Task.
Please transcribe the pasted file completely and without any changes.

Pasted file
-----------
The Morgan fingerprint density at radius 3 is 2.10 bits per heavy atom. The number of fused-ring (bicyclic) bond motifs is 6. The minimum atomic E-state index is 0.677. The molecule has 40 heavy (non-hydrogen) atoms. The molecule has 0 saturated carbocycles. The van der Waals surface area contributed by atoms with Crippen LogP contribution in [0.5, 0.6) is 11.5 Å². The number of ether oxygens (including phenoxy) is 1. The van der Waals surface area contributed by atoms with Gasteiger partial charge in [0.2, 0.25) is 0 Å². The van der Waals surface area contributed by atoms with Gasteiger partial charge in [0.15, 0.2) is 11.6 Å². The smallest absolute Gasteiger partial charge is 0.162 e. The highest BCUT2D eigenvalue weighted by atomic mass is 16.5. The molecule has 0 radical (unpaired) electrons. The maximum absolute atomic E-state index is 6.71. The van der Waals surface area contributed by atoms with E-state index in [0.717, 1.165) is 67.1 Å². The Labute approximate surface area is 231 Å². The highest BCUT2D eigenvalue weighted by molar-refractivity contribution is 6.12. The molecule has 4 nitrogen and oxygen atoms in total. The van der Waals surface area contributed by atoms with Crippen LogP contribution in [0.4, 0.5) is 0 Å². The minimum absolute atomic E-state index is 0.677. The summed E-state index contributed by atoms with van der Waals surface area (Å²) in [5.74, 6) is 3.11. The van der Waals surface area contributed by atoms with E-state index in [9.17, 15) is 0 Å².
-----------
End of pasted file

The Morgan fingerprint density at radius 3 is 2.10 bits per heavy atom. The number of fused-ring (bicyclic) bond motifs is 6. The minimum atomic E-state index is 0.677. The molecule has 40 heavy (non-hydrogen) atoms. The molecule has 0 saturated carbocycles. The van der Waals surface area contributed by atoms with Crippen LogP contribution in [0.5, 0.6) is 11.5 Å². The number of ether oxygens (including phenoxy) is 1. The van der Waals surface area contributed by atoms with Gasteiger partial charge in [0.2, 0.25) is 0 Å². The van der Waals surface area contributed by atoms with Gasteiger partial charge in [0.15, 0.2) is 11.6 Å². The smallest absolute Gasteiger partial charge is 0.162 e. The highest BCUT2D eigenvalue weighted by atomic mass is 16.5. The molecule has 0 radical (unpaired) electrons. The maximum absolute atomic E-state index is 6.71. The van der Waals surface area contributed by atoms with E-state index in [0.717, 1.165) is 67.1 Å². The Labute approximate surface area is 231 Å². The highest BCUT2D eigenvalue weighted by molar-refractivity contribution is 6.12. The molecule has 4 nitrogen and oxygen atoms in total. The van der Waals surface area contributed by atoms with Crippen LogP contribution in [0.4, 0.5) is 0 Å². The minimum absolute atomic E-state index is 0.677. The summed E-state index contributed by atoms with van der Waals surface area (Å²) in [5.74, 6) is 3.11. The van der Waals surface area contributed by atoms with E-state index in [9.17, 15) is 0 Å².